feature image via shutterstock
In seventh grade, my choir teacher sent home instructions for our concert attire: black jumper, black tights, white button down, black dress shoes. She had outfitted generations of twelve-year-olds this way, and it seemed simple enough; half of the outfit even came school-issued. But her good intentions couldn’t save me from the nightmare of shoe shopping.
My shoes work hard. They have to be durable enough to withstand my heavy gait, sturdy enough to stay on without much help, and roomy enough to contain the ankle-high braces that straighten out my feet. Those are non-negotiable—when I went rogue and stopped wearing them for a few weeks in elementary school, my physical therapist said “do you want to walk when you’re 30? Put them back on.” They also double my shoe size. So the polite, precious Mary Janes my classmates bought for choir didn’t stand a chance. Instead, my mom and I compromised our way to a pair of clunky lace-ups straight out of the “orthopedic fashions” catalog at my surgeon’s office. I despised them so much that I refused to wear them for our first concert, opting last-minute to put black socks over the outside of my braces and wobble through.
What I really hated — the part that filled me with a warm, visceral embarrassment I couldn’t quite articulate — was that they were men’s shoes.
If you look at photos of me as a child, it’s clear The Gay was strong with me from the beginning. I shopped almost exclusively in the boys’ sections of Target and Gap Kids, not because I felt like a boy, but because girls’ clothes seemed flimsy and impractical by comparison. I couldn’t play basketball or sneak around my neighbors’ backyards (a questionable pastime, I realize now) as easily in them. I didn’t care about gender; I just wanted to feel comfortable enough to do the things I liked to do.
That comfort started to erode as I became aware of my body. Specifically, I faced the delightful one-two punch of standard-issue puberty confusion and reckoning with cerebral palsy. It wasn’t just the fancy term for why I walked differently than my friends; it was now a defect that decreased my body’s value. That understanding made it more shameful, dangerous, and real. I was never bullied in the traditional sense, but one thing I did grasp fairly quickly was that disability meant I was Being a Girl wrong.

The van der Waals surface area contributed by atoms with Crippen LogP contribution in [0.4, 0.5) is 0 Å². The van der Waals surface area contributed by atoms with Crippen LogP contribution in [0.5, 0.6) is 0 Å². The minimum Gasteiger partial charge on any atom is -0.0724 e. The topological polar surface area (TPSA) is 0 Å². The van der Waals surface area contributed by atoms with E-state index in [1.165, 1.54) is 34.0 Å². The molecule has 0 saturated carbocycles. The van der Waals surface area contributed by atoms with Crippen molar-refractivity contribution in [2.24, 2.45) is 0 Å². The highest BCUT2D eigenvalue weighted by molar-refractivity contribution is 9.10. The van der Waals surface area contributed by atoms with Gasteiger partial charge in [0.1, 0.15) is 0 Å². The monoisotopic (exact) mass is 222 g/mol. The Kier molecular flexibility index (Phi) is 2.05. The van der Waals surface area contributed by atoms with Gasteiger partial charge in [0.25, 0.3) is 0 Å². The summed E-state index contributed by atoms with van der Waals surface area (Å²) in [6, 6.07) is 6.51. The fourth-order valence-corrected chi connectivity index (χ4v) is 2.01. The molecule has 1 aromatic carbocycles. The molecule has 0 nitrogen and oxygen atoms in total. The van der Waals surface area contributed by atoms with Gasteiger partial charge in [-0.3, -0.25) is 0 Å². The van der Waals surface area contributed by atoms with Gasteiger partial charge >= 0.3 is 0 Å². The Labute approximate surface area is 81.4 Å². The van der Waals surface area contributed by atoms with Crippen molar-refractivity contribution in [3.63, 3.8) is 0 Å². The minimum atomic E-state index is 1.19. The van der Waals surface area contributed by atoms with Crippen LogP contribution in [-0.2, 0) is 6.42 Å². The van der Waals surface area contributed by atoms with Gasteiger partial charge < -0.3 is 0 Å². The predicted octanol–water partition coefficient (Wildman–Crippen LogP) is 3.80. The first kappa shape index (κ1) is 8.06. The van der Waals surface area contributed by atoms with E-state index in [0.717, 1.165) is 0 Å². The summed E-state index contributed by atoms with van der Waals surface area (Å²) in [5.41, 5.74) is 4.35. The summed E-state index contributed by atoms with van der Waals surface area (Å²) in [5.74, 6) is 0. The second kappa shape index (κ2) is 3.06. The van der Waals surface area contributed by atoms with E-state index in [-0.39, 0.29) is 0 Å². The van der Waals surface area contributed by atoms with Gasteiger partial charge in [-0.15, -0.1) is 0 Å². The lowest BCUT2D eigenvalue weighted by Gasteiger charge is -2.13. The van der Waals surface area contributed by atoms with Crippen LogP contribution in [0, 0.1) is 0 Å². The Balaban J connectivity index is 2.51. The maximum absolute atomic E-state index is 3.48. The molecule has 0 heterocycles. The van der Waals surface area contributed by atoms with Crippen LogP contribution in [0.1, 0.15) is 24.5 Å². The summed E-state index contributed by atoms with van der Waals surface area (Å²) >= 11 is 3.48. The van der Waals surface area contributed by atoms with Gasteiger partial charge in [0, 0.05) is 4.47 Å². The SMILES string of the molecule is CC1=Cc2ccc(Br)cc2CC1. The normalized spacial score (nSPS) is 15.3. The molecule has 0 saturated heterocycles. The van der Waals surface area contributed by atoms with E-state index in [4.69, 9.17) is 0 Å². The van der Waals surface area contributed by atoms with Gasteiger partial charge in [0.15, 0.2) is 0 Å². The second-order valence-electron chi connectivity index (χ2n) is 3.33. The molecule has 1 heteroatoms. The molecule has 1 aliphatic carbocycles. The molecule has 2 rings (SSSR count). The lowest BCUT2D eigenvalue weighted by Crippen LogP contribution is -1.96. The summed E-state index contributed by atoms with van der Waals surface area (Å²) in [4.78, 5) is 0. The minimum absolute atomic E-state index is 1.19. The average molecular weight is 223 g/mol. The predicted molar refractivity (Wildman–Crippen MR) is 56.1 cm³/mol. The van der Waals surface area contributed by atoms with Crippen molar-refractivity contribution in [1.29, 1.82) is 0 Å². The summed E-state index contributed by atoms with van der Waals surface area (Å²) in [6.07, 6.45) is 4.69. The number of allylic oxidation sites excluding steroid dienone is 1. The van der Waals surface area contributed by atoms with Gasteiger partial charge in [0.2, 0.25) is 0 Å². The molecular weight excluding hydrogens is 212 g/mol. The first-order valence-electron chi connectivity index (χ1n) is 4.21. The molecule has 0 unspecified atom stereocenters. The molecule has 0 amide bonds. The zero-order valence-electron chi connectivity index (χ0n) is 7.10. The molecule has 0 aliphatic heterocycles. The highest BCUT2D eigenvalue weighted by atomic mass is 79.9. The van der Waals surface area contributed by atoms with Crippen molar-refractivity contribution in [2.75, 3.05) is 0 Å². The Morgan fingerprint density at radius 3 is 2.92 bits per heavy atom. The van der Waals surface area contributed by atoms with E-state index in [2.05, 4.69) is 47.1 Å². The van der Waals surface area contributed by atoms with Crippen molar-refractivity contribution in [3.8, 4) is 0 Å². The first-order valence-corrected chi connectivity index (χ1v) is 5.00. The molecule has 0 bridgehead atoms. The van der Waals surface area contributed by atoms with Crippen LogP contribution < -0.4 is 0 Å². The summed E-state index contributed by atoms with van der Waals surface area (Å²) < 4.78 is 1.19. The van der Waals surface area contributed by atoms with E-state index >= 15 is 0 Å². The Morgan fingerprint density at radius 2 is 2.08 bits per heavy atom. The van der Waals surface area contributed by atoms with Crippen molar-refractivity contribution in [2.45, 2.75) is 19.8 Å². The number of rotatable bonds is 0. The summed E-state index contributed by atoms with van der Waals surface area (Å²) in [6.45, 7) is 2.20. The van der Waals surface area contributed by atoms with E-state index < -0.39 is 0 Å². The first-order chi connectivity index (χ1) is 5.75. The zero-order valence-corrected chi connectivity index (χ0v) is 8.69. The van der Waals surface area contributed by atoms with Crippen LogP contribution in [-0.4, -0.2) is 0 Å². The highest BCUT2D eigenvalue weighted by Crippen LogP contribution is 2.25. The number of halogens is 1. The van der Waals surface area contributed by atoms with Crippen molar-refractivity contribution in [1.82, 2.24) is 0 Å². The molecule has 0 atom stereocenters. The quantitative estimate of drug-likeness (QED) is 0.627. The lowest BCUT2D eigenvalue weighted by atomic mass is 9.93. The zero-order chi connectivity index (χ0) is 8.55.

Being a disabled woman often feels like choosing between these life paths:
- Object of Pity/Perpetual Child,
- Inspirational Overachiever,
- Fetish Toy, or
- Good Disabled Girl Who Makes Sure Everyone Likes Her.
You’re supposed to shoot for number four. One tried and true way to do that is to “still” be pretty. If you can show that you understand how a woman is supposed to look and embody that, you’ve got a much better shot at being taken seriously as a “real” person. You know you’ve succeeded when able-bodied people start patting you on the back: “I never would have guessed!” “Of course people still want to date you!” “You don’t look disabled!” (Able-bodied folks: for the love of God, please stop assuming these are the “compliments” we want to hear.) You’re rewarded for knowing your place, for keeping disability from looking too scary, for being “normal in every way except.”
As I entered my twenties with a growing sense of alienation from my body (and mild panic over whether I would ever have sex), I looked to femininity to prove that cerebral palsy wasn’t me. The men’s shoes necessarily remained and I still wasn’t going anywhere near a dress, but I knew how to put on makeup and coordinate my scarf with my purse, thanks. I grew out my hair, didn’t wear shorts for ten years to keep my weird legs covered, and you know what, I actually got pretty good at it. I loved being the kind of disabled woman who wasn’t going to let cerebral palsy make her ugly. Looking pretty made my disability feel small, something I could beat back or outsmart. It let me replace my disgust with control. It became my solution.